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Airtel India Internet Technology Telecom

Broadband in India is Far from a Reality

Being involved in Startup Saturday Delhi, I have come across a lot of entrepreneurs building Internet applications. Most of them being India centric. The problem, which has been discussed and reported numerous times is that broadband penetration is a miniscule 3% of the whole population. There are roughly 3 million broadband subscribers in India.

Airtel 8Mbps with 4GB Cap
Airtel 8Mbps with 4GB Cap

India being a highly price conscious country, I find it amazing that telcos like Airtel are busy hiking the price of metered “broadband” while degrading service levels. The latest move by Airtel has been to increase the price of their “unlimited” 512k connection to Rs. 1,599 (USD 34) per month. The real kicker is that the speed degraded to 256k after you’ve hit downloads totaling 100GB.

Airtel 512k with 100GB Cap
Airtel 512k with 100GB Cap

At the same time, they are introducing 16Mbps connections for Rs. 2,999 (USD 64) per month that have download caps of 20GB. A single Linux distro download is 4GB. A point upgrade to OS X is generally around 500MB. Buying and downloading a few shows from iTunes or watching a few videos on YouTube and I’ll blow right thru my 20GB limit in a week. If I download roughly 40GB of data in a given month, my Internet access will cost me upwards of Rs. 12,000 (USD 255) per month.

Airtel 16Mbps with 20GB cap
Airtel 16Mbps with 20GB cap

If indian telcos like Airtel were to offer unlimited 1Mbps connections at Rs. 999 (USD 21) and unlimited 2Mbps at Rs. 1,599 (USD 34), the willingness of Indians to spend on Internet access would be much more palatable. Other than those whose careers in some way, shape, or form are connected to the Internet, very few people are willing to spend more than Rs. 999 per month on Internet access. Those that spend Rs. 999 or less per month, get an experience that basically sucks. They are frustrated and completely turned off by the fact that it takes 20 minutes to load a 3 minute video on YouTube.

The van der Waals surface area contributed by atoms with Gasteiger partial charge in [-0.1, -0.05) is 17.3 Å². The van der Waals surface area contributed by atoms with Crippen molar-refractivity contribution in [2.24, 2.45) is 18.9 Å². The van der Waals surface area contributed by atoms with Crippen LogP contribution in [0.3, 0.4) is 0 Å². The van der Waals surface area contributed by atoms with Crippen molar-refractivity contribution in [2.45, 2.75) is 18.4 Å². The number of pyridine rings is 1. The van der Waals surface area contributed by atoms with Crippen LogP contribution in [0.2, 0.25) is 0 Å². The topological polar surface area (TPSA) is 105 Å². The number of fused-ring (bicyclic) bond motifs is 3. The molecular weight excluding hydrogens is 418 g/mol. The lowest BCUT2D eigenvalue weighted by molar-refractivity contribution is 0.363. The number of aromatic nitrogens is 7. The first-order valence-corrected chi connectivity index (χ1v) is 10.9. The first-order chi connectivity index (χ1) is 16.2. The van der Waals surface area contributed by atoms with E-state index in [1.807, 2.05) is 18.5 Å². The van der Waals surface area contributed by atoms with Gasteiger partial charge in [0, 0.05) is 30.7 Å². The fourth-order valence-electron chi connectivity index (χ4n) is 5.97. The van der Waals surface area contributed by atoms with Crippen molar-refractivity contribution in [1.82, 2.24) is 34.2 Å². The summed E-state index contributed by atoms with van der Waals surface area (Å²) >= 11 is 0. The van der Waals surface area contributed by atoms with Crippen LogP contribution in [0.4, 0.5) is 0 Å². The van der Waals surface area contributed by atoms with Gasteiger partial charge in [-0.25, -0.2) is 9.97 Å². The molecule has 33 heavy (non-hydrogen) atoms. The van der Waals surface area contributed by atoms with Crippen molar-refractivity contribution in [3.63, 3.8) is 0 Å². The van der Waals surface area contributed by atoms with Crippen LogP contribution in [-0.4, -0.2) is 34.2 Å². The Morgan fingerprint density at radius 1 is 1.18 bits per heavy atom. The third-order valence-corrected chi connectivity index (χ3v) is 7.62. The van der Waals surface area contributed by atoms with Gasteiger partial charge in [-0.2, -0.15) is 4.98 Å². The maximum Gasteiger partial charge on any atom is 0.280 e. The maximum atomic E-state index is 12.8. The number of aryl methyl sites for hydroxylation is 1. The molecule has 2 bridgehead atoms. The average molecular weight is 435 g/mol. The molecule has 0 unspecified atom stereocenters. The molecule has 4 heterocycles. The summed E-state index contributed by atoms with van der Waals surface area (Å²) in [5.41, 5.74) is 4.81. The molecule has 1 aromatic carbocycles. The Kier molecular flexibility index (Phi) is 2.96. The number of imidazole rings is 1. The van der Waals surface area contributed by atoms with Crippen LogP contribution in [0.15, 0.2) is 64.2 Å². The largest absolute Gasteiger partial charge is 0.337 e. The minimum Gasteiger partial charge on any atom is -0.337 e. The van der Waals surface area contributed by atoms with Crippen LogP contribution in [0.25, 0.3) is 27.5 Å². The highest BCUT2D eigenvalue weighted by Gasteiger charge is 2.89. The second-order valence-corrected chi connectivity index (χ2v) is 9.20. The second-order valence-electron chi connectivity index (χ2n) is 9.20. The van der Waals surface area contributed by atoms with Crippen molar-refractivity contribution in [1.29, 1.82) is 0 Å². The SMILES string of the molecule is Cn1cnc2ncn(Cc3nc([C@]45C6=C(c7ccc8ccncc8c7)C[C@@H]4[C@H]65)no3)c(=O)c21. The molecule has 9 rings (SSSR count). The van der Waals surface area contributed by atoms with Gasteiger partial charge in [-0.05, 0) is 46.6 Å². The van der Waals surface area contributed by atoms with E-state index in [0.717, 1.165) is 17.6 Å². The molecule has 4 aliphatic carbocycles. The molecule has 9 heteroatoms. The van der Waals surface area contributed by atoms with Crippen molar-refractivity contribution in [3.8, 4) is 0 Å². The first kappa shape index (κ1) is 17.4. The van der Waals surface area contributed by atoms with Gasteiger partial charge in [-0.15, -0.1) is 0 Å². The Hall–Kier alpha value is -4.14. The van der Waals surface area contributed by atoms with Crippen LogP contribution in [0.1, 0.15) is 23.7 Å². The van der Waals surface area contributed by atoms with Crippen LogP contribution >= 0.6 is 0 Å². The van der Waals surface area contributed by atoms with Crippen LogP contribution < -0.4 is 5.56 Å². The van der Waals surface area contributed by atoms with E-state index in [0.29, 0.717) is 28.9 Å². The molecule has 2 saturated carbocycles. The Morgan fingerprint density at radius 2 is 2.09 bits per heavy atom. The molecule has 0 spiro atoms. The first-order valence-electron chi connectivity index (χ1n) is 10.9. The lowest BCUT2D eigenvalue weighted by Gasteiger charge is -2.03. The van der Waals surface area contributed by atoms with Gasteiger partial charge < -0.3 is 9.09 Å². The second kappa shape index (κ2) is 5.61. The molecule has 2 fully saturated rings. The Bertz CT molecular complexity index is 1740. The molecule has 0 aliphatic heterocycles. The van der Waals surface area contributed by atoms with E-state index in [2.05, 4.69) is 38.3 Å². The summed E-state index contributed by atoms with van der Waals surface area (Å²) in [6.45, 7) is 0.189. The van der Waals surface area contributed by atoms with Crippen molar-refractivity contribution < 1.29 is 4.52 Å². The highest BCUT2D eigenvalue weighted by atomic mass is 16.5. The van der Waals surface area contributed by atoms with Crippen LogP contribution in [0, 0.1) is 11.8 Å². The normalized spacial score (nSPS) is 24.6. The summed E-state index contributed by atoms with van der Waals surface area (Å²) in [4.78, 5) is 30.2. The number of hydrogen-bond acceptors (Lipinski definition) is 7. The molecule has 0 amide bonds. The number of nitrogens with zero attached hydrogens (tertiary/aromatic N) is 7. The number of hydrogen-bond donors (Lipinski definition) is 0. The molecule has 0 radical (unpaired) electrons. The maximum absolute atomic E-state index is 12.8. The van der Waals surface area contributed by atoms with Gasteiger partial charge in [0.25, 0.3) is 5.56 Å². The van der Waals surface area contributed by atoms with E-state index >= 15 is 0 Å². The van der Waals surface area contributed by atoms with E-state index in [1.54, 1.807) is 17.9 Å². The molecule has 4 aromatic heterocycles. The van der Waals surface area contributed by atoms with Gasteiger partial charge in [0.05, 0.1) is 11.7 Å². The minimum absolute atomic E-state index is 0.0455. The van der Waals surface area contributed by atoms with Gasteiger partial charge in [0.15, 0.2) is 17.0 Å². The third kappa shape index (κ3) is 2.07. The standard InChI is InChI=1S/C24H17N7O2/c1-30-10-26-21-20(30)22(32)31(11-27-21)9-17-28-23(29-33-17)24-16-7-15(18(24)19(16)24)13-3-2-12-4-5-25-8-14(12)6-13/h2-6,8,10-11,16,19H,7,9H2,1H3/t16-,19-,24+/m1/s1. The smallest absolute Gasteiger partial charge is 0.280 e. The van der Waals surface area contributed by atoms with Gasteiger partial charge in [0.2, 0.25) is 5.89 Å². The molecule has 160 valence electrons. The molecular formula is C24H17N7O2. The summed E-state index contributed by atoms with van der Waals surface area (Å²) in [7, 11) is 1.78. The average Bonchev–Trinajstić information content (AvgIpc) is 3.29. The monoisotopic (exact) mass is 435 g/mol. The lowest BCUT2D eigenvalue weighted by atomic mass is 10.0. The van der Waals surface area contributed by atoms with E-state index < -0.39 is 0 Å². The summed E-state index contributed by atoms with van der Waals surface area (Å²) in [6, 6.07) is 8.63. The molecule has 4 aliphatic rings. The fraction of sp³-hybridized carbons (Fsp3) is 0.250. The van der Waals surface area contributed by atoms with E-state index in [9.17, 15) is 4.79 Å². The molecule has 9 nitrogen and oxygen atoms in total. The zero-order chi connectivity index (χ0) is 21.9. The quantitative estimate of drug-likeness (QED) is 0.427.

India will never be a country of mass Internet adoption while the government agencies like TRAI and DoT don’t adopt a definition of broadband that is more inline with shifts in Internet usage. Indian telcos continue to provide subpar speeds at exorbitant prices when compares to the rest of the world. India, touting itself, as the technology center of the 21st Century, must adopt an infrastructure and a coherent policy around broadband deployment and usage. Only with the government mandating the need for widespread Internet adoption, at feasible price points, will there be widespread broadband adoption by non-techies.